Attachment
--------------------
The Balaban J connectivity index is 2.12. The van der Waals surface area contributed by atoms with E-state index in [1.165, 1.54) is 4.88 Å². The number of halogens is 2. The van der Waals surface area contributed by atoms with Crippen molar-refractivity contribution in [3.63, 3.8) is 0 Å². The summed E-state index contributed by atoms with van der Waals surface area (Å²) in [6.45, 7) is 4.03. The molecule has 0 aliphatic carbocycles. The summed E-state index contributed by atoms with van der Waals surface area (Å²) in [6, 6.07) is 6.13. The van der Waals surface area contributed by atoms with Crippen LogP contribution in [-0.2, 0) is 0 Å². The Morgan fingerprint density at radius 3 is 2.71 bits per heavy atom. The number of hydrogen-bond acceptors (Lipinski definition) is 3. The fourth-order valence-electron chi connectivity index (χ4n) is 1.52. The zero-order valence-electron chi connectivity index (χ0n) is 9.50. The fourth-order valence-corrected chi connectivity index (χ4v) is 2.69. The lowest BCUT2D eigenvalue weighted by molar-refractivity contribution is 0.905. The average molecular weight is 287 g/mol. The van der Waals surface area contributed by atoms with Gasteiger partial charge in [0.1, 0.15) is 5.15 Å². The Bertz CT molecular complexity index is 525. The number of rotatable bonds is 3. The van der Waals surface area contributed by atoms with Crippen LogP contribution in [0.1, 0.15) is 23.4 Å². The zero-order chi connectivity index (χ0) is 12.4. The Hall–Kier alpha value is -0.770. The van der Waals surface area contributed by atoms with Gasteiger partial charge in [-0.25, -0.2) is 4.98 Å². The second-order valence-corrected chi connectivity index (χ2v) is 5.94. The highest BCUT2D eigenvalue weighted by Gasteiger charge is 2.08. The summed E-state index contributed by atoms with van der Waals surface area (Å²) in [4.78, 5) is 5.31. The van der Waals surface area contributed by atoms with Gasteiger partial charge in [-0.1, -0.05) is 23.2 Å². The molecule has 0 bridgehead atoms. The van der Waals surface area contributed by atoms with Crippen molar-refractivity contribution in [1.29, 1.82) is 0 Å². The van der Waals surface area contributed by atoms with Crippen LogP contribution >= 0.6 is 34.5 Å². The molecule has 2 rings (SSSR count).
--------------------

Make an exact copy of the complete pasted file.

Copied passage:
The Balaban J connectivity index is 2.12. The van der Waals surface area contributed by atoms with E-state index in [1.165, 1.54) is 4.88 Å². The number of halogens is 2. The van der Waals surface area contributed by atoms with Crippen molar-refractivity contribution in [3.63, 3.8) is 0 Å². The summed E-state index contributed by atoms with van der Waals surface area (Å²) in [6.45, 7) is 4.03. The molecule has 0 aliphatic carbocycles. The summed E-state index contributed by atoms with van der Waals surface area (Å²) in [6, 6.07) is 6.13. The van der Waals surface area contributed by atoms with Crippen LogP contribution in [-0.2, 0) is 0 Å². The Morgan fingerprint density at radius 3 is 2.71 bits per heavy atom. The number of hydrogen-bond acceptors (Lipinski definition) is 3. The fourth-order valence-electron chi connectivity index (χ4n) is 1.52. The zero-order valence-electron chi connectivity index (χ0n) is 9.50. The fourth-order valence-corrected chi connectivity index (χ4v) is 2.69. The lowest BCUT2D eigenvalue weighted by molar-refractivity contribution is 0.905. The average molecular weight is 287 g/mol. The van der Waals surface area contributed by atoms with Gasteiger partial charge in [0.1, 0.15) is 5.15 Å². The Bertz CT molecular complexity index is 525. The number of rotatable bonds is 3. The van der Waals surface area contributed by atoms with Crippen LogP contribution in [0.1, 0.15) is 23.4 Å². The zero-order chi connectivity index (χ0) is 12.4. The Hall–Kier alpha value is -0.770. The van der Waals surface area contributed by atoms with Gasteiger partial charge in [-0.25, -0.2) is 4.98 Å². The second-order valence-corrected chi connectivity index (χ2v) is 5.94. The highest BCUT2D eigenvalue weighted by Gasteiger charge is 2.08. The summed E-state index contributed by atoms with van der Waals surface area (Å²) in [4.78, 5) is 5.31. The van der Waals surface area contributed by atoms with Gasteiger partial charge in [-0.1, -0.05) is 23.2 Å². The molecule has 0 bridgehead atoms. The van der Waals surface area contributed by atoms with Crippen molar-refractivity contribution in [1.29, 1.82) is 0 Å². The van der Waals surface area contributed by atoms with Crippen LogP contribution >= 0.6 is 34.5 Å². The molecule has 2 rings (SSSR count).